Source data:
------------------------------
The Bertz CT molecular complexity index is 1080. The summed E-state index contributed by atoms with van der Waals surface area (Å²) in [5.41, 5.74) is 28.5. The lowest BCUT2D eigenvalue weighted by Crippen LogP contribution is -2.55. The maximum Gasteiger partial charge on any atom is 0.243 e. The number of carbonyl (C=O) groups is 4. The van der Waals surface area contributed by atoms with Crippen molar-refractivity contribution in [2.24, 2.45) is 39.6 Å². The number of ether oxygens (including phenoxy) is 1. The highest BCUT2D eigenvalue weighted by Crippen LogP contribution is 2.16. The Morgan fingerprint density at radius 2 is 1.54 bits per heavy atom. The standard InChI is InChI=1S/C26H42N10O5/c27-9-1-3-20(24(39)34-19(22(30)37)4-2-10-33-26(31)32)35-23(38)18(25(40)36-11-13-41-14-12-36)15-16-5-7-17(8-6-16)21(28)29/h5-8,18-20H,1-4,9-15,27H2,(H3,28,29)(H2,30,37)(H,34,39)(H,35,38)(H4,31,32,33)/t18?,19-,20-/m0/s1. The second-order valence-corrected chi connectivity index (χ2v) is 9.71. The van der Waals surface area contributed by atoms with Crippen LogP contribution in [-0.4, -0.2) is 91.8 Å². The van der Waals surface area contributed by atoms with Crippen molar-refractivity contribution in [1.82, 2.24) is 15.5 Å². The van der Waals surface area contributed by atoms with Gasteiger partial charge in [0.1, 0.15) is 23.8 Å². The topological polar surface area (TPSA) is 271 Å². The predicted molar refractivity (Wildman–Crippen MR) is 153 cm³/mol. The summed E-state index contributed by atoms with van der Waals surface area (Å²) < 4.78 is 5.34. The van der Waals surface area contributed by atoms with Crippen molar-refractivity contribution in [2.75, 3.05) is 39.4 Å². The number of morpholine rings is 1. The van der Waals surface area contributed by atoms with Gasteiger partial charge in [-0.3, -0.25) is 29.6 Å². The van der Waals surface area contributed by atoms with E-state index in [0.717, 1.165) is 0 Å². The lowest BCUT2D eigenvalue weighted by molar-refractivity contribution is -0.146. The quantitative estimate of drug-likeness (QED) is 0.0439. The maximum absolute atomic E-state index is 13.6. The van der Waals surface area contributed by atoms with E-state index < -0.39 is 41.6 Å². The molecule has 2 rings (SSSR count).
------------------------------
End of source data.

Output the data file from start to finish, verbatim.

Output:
The Bertz CT molecular complexity index is 1080. The summed E-state index contributed by atoms with van der Waals surface area (Å²) in [5.41, 5.74) is 28.5. The lowest BCUT2D eigenvalue weighted by Crippen LogP contribution is -2.55. The maximum Gasteiger partial charge on any atom is 0.243 e. The number of carbonyl (C=O) groups is 4. The van der Waals surface area contributed by atoms with Crippen molar-refractivity contribution in [2.24, 2.45) is 39.6 Å². The number of ether oxygens (including phenoxy) is 1. The highest BCUT2D eigenvalue weighted by Crippen LogP contribution is 2.16. The Morgan fingerprint density at radius 2 is 1.54 bits per heavy atom. The standard InChI is InChI=1S/C26H42N10O5/c27-9-1-3-20(24(39)34-19(22(30)37)4-2-10-33-26(31)32)35-23(38)18(25(40)36-11-13-41-14-12-36)15-16-5-7-17(8-6-16)21(28)29/h5-8,18-20H,1-4,9-15,27H2,(H3,28,29)(H2,30,37)(H,34,39)(H,35,38)(H4,31,32,33)/t18?,19-,20-/m0/s1. The second-order valence-corrected chi connectivity index (χ2v) is 9.71. The van der Waals surface area contributed by atoms with Crippen LogP contribution in [-0.4, -0.2) is 91.8 Å². The van der Waals surface area contributed by atoms with Crippen molar-refractivity contribution in [1.82, 2.24) is 15.5 Å². The van der Waals surface area contributed by atoms with Gasteiger partial charge in [0.1, 0.15) is 23.8 Å². The topological polar surface area (TPSA) is 271 Å². The predicted molar refractivity (Wildman–Crippen MR) is 153 cm³/mol. The summed E-state index contributed by atoms with van der Waals surface area (Å²) < 4.78 is 5.34. The van der Waals surface area contributed by atoms with Crippen molar-refractivity contribution in [2.75, 3.05) is 39.4 Å². The number of morpholine rings is 1. The van der Waals surface area contributed by atoms with Gasteiger partial charge in [-0.3, -0.25) is 29.6 Å². The van der Waals surface area contributed by atoms with E-state index in [0.717, 1.165) is 0 Å². The lowest BCUT2D eigenvalue weighted by molar-refractivity contribution is -0.146. The quantitative estimate of drug-likeness (QED) is 0.0439. The maximum absolute atomic E-state index is 13.6. The van der Waals surface area contributed by atoms with E-state index < -0.39 is 41.6 Å². The molecule has 2 rings (SSSR count).